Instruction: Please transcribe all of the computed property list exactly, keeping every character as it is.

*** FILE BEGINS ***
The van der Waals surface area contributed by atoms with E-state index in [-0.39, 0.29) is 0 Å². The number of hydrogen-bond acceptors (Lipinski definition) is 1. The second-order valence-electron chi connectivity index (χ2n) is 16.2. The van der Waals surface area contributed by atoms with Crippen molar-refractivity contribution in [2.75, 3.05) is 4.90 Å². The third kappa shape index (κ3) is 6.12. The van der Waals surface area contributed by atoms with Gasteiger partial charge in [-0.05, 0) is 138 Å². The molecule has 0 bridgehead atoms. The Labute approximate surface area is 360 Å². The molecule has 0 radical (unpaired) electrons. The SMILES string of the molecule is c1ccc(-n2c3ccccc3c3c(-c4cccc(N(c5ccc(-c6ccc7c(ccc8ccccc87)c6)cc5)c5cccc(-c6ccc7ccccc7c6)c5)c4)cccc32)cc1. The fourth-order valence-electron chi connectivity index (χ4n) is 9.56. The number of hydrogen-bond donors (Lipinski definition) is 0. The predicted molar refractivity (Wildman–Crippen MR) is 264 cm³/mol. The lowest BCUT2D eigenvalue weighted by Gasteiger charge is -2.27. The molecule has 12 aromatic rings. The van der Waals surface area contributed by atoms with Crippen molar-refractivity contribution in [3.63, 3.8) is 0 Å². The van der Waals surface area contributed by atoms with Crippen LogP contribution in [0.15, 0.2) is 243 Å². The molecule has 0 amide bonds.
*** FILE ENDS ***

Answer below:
The van der Waals surface area contributed by atoms with E-state index in [-0.39, 0.29) is 0 Å². The number of hydrogen-bond acceptors (Lipinski definition) is 1. The second-order valence-electron chi connectivity index (χ2n) is 16.2. The van der Waals surface area contributed by atoms with Crippen molar-refractivity contribution in [2.75, 3.05) is 4.90 Å². The third kappa shape index (κ3) is 6.12. The van der Waals surface area contributed by atoms with Gasteiger partial charge in [-0.05, 0) is 138 Å². The molecule has 0 bridgehead atoms. The Labute approximate surface area is 360 Å². The molecule has 0 radical (unpaired) electrons. The SMILES string of the molecule is c1ccc(-n2c3ccccc3c3c(-c4cccc(N(c5ccc(-c6ccc7c(ccc8ccccc87)c6)cc5)c5cccc(-c6ccc7ccccc7c6)c5)c4)cccc32)cc1. The fourth-order valence-electron chi connectivity index (χ4n) is 9.56. The number of hydrogen-bond donors (Lipinski definition) is 0. The predicted molar refractivity (Wildman–Crippen MR) is 264 cm³/mol. The lowest BCUT2D eigenvalue weighted by Gasteiger charge is -2.27. The molecule has 12 aromatic rings. The van der Waals surface area contributed by atoms with Crippen molar-refractivity contribution in [3.63, 3.8) is 0 Å². The van der Waals surface area contributed by atoms with Crippen LogP contribution in [0.15, 0.2) is 243 Å². The molecule has 0 amide bonds.